Wieland family at inauguration

Setback in Shockey’s Quest for Payday

10 Mar

Arnold police chief and former acting city administrator Robert Shockey has a lawsuit pending against the city of Arnold, former councilwoman Doris Borgelt, and councilman Ken Moss. He is looking to follow Parks and Recreation director Susie Boone’s pathway to a payout with a side of extra job security, although Shockey, not having an amenable city administrator (namely, himself) in place, had to file a lawsuit.

But Shockey has received a bit of a setback in court. Two of the four counts of his lawsuit were dismissed on Wednesday, according to Casenet. The counts of the suit are as follows:

  1. Age Discrimination
  2. MHRA – Retaliation
  3. Negligent Supervision (dismissed)
  4. Negligent Training (dismissed)

This ruling appears to be a victory for the city of Arnold, as the dismissed counts were specifically against the city. The city is still a party to the first two counts, but this ruling helps the city’s case. Of course, I think it’s safe to say that the regime in Arnold wants to see Shockey get some money, since he’s one of their cronies. Also, a payout for Shockey would reflect poorly on Borgelt and Moss (conveniently during election season). And a settlement may occur. Casenet says a settlement conference is scheduled for March 18 (three weeks before election day). The threat from the city’s insurer, MIRMA, that its contribution to a payout is limited if the suit proceeds against their advice has in the past been enough to motivate an agreement.

Arnold Settles Ott Case for $450k

24 May

At long last, we know how much Arnold settled the Alicia Ott suit for – $450,000. Ott was the Arnold police officer who alleged sexual harassment by a fellow officer and wrongful termination by Chief Bob Shockey.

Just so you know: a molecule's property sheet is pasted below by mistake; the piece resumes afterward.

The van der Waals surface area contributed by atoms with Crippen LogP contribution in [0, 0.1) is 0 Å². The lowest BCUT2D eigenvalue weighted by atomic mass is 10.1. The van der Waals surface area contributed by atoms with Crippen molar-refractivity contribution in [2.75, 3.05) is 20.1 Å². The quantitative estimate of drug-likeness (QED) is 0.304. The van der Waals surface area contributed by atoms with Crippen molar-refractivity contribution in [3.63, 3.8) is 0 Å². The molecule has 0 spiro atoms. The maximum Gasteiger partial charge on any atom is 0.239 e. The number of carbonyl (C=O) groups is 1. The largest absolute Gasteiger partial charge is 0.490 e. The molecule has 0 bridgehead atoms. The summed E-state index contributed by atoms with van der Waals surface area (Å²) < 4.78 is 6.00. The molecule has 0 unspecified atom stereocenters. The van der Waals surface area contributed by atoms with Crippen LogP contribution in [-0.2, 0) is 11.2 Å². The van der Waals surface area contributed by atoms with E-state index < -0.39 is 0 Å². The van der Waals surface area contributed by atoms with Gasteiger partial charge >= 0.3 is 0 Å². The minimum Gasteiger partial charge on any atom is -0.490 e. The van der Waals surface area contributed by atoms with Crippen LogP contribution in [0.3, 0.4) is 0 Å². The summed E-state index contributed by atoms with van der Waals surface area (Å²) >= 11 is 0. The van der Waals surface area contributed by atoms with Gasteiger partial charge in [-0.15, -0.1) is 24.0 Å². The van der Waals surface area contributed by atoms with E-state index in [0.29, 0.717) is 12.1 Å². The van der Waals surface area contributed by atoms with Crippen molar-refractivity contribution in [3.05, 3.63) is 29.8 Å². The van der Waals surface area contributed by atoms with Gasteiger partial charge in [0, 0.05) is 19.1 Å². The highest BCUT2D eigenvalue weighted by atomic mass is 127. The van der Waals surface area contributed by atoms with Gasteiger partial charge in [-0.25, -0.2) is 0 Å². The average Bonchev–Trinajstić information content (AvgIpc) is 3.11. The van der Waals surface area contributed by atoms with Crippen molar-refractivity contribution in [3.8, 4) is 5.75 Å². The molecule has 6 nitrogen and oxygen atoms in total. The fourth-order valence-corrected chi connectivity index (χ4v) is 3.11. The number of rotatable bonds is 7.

The settlement was approved by the city council on April 18 and finalized three days ago. That said, it is interesting that this news comes out Friday afternoon of Memorial Day weekend. Are they trying to bury this news? I don’t think it works that way in local government.

The city denies any liability, insists it had a strong case, and says that it was the insurance company’s idea to settle. City Attorney Bob Sweeney said to KMOV, “It would have been fiscally irresponsible not to accept the settlement.” This, of course, is the first time he has shown any concern for fiscal responsibility. He also said, “Do you ever hear those stories about animals that get caught in steel taps and they gnaw their own limbs off? That’s what it feels like [to settle this case].” This reminds me of that shrimpy, cocky kid on the schoolyard who hides behind his large, muscular friend and yells “I’m gonna kick your ass!” It is easy to talk this way after you settle a case, and any threat of losing is eliminated.

A curious note from Casenet from March 18 is as follows:

Plaintiff’s motion for Sanctions is called and heard.  Defendant City of Arnold is ordered to produce documents in response to Request Nos 9 and 10 of Plaintiff’s Third Request for Production within 10 days of the date of this order.  The Court sustains Defendant’s objections to Request Nos. 7 and 8 of Plaintiff’s Third Request for Production.  With regard to Request Nos. 1 through 6, Plaintiff will provide supporting case law to the Court and Defendant will have 48 hours to submit a response.  Defendant City of Arnold is order to pay Plaintiff attorneys’ fees in the amount of $871.50 within 10 days of the date of this Order. SO ORDERED:  NATHAN B. STEWART, CIRCUIT JUDGE DIV. THREE

This is after Ott’s lawyer asked several times for the court to compel Arnold to produce certain documents. What was Sweeney hiding here? These don’t seem to be the actions of someone with a great case. Note that the date of the above docket entry was about two weeks before the recent municipal election. Was someone trying to run out the clock, to get past election day before settling this case without releasing anything too damaging?

Will there be any repercussions to this settlement at the Arnold Police Department? Doesn’t look like it. Shockey is still the chief, and alleged harasser Owen Conarow is still employed by the city. He was supposedly “disciplined” at some point. Recall that Shockey angrily said in March that “to convict my officers before anything is done is unacceptable.” Well, something’s been done. Can we “convict” now?